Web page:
Jan. 19th, 2009

helen99: A windswept tree against a starlit sky (Default)
I decided to try painting the back heat shield of the wood stove in a pale violet shade. The color was very pretty, but it didn't match the rest of the room, which is heavy on the wood and has off-white walls. Then I tried a shade of pale blue. The color still didn't work with the room. Perhaps it was the wrong shade of blue, and needed to be darker and greener (or something). This wasn't the main problem, though. When I added the last coat, the two coats I'd applied previously began to blister in spots and come off (they'd had plenty of time to dry, so it wasn't that). Apparently a layer of quark based paint, even dried, does not react well with a layer of tempera applied on top of it. Neither the quark nor the tempera seemed particularly durable, either, even without the problem of incompatibility.

So... I spent the next bit of time scraping off three layers of paint. Once that was done, I sanded it down until it was smooth, and then searched in the crawl space for wall paint left by the previous owner. They had left several cans of paint, and had labeled them with the exact room that the paint would match. I'd been reluctant to use that paint because I thought it would fill the house with fumes. I was happily surprised to find zero volatile organic compound paint - no vapors whatsoever. Thanks again to the previous owners for being cool beyond all expectations.

I found three colors of interior paint. One was an eggshell off-white, which is the color of the main room where the stove is. The other two were the kitchen and bathroom colors (earth tones). For starters I decided to match the wall where the stove is, and see how that looked.

It doesn't look bad, but I'm still not entirely happy with it. It looks a lot better than either the quark or the tempera - at least it's wall paint and it matches the surrounding wall. The problem is, I want it to look really good, not just ok. One of the other colors could look great - or it could look terrible and need to be painted over (and right now I'm tired of painting anything over). Still working on getting it to my liking.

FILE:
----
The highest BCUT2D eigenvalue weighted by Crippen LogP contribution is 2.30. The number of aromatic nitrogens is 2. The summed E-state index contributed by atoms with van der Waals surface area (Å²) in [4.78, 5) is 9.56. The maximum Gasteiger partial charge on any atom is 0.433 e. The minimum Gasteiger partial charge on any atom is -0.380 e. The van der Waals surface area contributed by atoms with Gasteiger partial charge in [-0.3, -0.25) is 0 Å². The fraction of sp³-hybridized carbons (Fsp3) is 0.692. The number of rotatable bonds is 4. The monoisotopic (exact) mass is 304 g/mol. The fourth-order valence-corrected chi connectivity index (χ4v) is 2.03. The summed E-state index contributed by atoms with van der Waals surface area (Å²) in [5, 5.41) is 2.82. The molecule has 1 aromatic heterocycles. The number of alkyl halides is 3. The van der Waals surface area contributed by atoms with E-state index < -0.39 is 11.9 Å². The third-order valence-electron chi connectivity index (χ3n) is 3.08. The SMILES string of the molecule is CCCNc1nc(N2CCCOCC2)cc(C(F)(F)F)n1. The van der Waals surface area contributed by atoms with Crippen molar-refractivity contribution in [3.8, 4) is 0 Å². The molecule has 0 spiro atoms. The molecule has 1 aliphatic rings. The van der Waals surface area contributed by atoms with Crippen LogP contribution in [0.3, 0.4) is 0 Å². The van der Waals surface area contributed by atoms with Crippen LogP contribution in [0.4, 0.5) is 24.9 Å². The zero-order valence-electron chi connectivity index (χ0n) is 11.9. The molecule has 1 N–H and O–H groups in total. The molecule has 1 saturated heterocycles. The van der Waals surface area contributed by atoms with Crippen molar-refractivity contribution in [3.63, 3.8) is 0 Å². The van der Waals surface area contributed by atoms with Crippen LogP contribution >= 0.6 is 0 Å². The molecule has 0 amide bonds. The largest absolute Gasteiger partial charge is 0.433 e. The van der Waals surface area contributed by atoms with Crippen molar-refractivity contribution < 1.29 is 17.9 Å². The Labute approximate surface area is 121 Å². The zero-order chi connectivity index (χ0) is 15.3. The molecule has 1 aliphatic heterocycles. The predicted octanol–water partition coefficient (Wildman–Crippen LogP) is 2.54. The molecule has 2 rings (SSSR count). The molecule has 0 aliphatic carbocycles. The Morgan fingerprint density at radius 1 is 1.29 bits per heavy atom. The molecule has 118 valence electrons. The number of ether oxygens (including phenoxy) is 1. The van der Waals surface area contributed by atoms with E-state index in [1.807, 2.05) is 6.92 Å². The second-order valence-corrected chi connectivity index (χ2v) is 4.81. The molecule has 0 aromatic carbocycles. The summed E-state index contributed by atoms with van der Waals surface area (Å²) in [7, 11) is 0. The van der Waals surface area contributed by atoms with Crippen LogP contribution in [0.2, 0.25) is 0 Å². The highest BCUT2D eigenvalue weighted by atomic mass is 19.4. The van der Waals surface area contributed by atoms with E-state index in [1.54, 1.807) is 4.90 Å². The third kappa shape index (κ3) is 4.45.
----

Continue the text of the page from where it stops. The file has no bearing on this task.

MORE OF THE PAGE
We're also working on a frame to put around the hearth pad. [livejournal.com profile] rialian has cut all the pieces to size using a miter box so they fit together at 45 degree angles. The next step involves staining all the pieces, after which they can all be put together and attached to the hearth pad. Right now I have all the pieces, but have not yet stained all of them or fastened them together.

I'm also debating making a frame for the back heat shield panel to match - that might pull everything together nicely, especially if an artist was inspired to paint something interesting on the panel. I also want to do something with the bottom heat shield which at the moment looks like a piece of sheet metal (mainly because that's what it is). I'm thinking of attaching tiles to it or painting it some color, but not sure how that would look either. Visuals do not come easily.

This project has been ... slow. I would like to just put it all together, get the frame around the bricks, maybe make a frame for the back heat shield to match, and maybe someone with artistic skill could paint some sort of really cool artwork on it. I can see it in my mind (sort of), but am not sure how it would really look if it was constructed.

April 2010


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